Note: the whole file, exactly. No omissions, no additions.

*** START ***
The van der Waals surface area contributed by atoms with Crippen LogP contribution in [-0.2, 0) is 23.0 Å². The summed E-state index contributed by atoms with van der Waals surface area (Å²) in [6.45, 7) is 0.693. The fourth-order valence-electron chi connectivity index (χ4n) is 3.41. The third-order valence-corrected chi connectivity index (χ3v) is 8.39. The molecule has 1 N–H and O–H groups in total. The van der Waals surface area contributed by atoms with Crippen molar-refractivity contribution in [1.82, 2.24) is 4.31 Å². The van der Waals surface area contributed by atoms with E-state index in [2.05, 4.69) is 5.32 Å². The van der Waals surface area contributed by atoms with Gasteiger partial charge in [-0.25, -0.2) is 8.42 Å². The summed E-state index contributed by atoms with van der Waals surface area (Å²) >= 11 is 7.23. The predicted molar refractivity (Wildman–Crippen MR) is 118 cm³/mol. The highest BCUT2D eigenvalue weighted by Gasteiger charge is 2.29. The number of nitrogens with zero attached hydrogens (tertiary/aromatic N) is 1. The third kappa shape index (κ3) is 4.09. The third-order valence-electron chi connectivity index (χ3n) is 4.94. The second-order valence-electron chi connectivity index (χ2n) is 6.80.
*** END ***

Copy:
The van der Waals surface area contributed by atoms with Crippen LogP contribution in [-0.2, 0) is 23.0 Å². The summed E-state index contributed by atoms with van der Waals surface area (Å²) in [6.45, 7) is 0.693. The fourth-order valence-electron chi connectivity index (χ4n) is 3.41. The third-order valence-corrected chi connectivity index (χ3v) is 8.39. The molecule has 1 N–H and O–H groups in total. The van der Waals surface area contributed by atoms with Crippen molar-refractivity contribution in [1.82, 2.24) is 4.31 Å². The van der Waals surface area contributed by atoms with E-state index in [2.05, 4.69) is 5.32 Å². The van der Waals surface area contributed by atoms with Gasteiger partial charge in [-0.25, -0.2) is 8.42 Å². The summed E-state index contributed by atoms with van der Waals surface area (Å²) >= 11 is 7.23. The predicted molar refractivity (Wildman–Crippen MR) is 118 cm³/mol. The highest BCUT2D eigenvalue weighted by Gasteiger charge is 2.29. The number of nitrogens with zero attached hydrogens (tertiary/aromatic N) is 1. The third kappa shape index (κ3) is 4.09. The third-order valence-electron chi connectivity index (χ3n) is 4.94. The second-order valence-electron chi connectivity index (χ2n) is 6.80.